In Part 1 I discussed securing your network perimeter. But as I said in the beginning, IT security is like an onion. Let’s take a look at the next layer of that onion… securing your server environment. Again, this is not meant to be a complete list, but instead a starting point to help you think through your own IT security strategy.
Physically secure your equipment. By physical security I mean making sure your data is secured by securing the devices which store and transmit it. In short, make sure your servers and network equipment aren’t accessible by just anyone. In a best case scenario, the server and network equipment is in a locked rack. Each server has a front bezel which is locked, preventing the removal of hard drives. The room containing the servers and other equipment is also locked and secured from other users. Only a short list of authorized personnel should have any physical access to the server’s room and rack. In larger organizations it is not uncommon for network administrators to never physically touch the servers they administer. In many smaller organizations it is very difficult to physically secure their server from unauthorized access or theft. If your organization doesn’t have this ability, then hosted servers or cloud computing may be a good option.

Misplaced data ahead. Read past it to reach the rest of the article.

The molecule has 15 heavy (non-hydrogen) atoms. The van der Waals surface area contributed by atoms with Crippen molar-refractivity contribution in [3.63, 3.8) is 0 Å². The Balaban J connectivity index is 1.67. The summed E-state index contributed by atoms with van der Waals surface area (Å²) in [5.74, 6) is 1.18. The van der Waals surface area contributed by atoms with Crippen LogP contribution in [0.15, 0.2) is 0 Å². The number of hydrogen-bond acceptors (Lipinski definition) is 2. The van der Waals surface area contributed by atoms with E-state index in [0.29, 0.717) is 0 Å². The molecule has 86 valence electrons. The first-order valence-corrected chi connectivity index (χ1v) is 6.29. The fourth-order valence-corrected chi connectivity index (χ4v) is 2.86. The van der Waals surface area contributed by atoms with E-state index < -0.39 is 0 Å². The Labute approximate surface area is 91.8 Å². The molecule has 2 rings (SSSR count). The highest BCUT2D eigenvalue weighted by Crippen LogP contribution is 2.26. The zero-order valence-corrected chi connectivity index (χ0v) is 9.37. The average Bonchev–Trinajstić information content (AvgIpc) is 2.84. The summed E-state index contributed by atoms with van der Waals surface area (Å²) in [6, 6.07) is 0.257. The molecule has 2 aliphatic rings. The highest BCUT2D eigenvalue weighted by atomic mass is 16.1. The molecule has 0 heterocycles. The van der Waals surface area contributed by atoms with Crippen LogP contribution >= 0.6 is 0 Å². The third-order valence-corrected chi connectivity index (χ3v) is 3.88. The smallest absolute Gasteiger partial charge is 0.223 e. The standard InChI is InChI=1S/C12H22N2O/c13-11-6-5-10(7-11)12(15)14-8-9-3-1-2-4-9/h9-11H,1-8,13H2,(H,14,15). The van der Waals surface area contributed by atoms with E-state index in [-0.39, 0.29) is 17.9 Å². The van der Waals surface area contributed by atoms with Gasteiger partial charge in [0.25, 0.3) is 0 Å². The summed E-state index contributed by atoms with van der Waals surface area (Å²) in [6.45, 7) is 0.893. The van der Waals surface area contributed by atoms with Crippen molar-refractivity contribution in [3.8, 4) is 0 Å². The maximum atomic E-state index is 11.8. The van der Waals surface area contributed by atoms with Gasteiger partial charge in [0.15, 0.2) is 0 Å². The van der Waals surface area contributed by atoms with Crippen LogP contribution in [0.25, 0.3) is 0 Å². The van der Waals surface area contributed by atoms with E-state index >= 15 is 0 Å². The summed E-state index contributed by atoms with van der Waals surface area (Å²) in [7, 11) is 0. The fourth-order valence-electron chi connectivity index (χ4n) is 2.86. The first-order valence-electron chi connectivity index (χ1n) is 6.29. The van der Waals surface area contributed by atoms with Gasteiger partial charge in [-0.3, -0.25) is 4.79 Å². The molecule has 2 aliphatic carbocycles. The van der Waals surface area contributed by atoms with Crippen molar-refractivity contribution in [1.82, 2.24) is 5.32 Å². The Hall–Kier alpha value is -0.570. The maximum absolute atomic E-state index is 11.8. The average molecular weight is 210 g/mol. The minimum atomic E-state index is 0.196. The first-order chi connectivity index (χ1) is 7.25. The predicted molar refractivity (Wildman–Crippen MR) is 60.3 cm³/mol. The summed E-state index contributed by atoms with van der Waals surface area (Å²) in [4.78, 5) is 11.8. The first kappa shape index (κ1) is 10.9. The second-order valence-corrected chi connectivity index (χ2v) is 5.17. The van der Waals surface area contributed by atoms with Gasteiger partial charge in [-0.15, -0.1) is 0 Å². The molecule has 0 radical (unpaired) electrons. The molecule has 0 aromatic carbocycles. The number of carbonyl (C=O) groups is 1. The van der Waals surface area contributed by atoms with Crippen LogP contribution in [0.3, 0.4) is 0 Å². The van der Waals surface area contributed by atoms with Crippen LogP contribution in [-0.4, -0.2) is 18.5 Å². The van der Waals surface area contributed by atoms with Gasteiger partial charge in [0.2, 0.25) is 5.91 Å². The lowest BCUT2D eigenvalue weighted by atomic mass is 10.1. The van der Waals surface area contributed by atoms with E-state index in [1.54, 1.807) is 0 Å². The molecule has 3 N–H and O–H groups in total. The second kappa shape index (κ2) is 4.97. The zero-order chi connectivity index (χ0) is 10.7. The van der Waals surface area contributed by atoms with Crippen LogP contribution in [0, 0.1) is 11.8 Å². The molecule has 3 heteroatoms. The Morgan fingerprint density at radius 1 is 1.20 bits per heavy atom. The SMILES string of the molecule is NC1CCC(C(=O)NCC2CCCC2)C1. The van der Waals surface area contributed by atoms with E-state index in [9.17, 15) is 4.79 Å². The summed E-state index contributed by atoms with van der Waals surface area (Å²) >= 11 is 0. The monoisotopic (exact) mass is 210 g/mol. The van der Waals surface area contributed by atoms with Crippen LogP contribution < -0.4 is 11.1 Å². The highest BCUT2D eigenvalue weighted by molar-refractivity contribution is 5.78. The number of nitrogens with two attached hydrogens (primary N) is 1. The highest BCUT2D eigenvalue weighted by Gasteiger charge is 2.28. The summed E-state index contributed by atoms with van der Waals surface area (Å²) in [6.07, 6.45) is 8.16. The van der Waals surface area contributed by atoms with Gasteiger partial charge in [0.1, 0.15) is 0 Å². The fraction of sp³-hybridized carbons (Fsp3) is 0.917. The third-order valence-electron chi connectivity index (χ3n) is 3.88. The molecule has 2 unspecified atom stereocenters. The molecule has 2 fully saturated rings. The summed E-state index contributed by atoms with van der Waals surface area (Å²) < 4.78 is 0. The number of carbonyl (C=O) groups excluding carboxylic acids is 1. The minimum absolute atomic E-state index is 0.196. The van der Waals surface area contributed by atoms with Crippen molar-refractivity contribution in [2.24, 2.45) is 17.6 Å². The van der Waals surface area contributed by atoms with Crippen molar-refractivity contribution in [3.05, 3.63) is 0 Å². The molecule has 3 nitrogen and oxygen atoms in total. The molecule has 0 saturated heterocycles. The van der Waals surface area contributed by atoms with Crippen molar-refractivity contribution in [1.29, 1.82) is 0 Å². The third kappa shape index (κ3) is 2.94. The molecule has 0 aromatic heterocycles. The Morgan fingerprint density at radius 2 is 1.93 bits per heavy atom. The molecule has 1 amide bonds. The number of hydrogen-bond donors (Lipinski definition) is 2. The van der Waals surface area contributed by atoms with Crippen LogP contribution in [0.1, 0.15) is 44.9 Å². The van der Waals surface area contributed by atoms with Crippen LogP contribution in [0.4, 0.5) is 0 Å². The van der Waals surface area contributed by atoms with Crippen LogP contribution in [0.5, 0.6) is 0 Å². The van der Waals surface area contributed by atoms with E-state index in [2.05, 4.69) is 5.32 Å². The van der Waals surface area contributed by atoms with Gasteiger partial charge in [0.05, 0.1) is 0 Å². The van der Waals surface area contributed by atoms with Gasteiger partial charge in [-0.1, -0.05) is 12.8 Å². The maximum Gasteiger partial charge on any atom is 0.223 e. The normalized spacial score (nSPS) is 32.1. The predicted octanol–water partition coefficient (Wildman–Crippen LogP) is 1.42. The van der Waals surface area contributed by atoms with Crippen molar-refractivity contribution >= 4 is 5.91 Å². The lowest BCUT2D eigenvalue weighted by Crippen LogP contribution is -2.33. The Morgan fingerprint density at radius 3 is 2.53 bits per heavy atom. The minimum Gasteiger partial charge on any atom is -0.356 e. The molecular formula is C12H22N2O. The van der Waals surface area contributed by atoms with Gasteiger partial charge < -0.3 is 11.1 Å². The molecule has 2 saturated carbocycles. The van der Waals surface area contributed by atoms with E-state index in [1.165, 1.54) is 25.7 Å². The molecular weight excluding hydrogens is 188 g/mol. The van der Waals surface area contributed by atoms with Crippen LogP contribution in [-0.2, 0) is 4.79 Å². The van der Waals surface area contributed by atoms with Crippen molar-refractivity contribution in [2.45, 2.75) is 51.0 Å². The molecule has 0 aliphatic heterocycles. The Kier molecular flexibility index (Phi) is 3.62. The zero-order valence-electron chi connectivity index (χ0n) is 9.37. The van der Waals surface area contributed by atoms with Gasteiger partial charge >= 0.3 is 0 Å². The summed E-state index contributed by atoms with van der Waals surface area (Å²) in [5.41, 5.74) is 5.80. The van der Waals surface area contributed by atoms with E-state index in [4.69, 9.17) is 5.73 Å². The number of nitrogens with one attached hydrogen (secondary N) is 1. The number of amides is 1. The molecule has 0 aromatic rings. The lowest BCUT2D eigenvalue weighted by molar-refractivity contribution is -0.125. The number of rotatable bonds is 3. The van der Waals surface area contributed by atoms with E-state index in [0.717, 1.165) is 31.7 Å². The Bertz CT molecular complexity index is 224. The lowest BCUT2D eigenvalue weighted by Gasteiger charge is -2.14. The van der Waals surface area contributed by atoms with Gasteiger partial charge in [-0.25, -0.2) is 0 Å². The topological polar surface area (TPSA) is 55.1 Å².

New hardware for PCs and Servers can help improve your IT security through architecture changes, and feature upgrades. An example of this is some of the new security functionality built right into the new CPUs from Intel and AMD. This helps protect your system from ever getting infected by malware. These days many organizations are replacing PCs every 3 years to help ensure a higher level of security, increase uptime, and end-user productivity.
- Periodically look for old user accounts (should be disabled or deleted)
- Check for outdated Firewall Rules which are no longer needed
- User access & folder level security – Do VPN users only have access to the proper servers? Do AD users have access to folders they shouldn’t?
- Latest service packs and patches – Make sure all servers, server software (SQL, Exchange, etc…), and workstations have the latest service packs and security updates installed. Also check for updates for client software such as Flash player, Acrobat Reader, and Office.
- Check, test, & update anti-virus and anti-malware protection on all workstations and servers.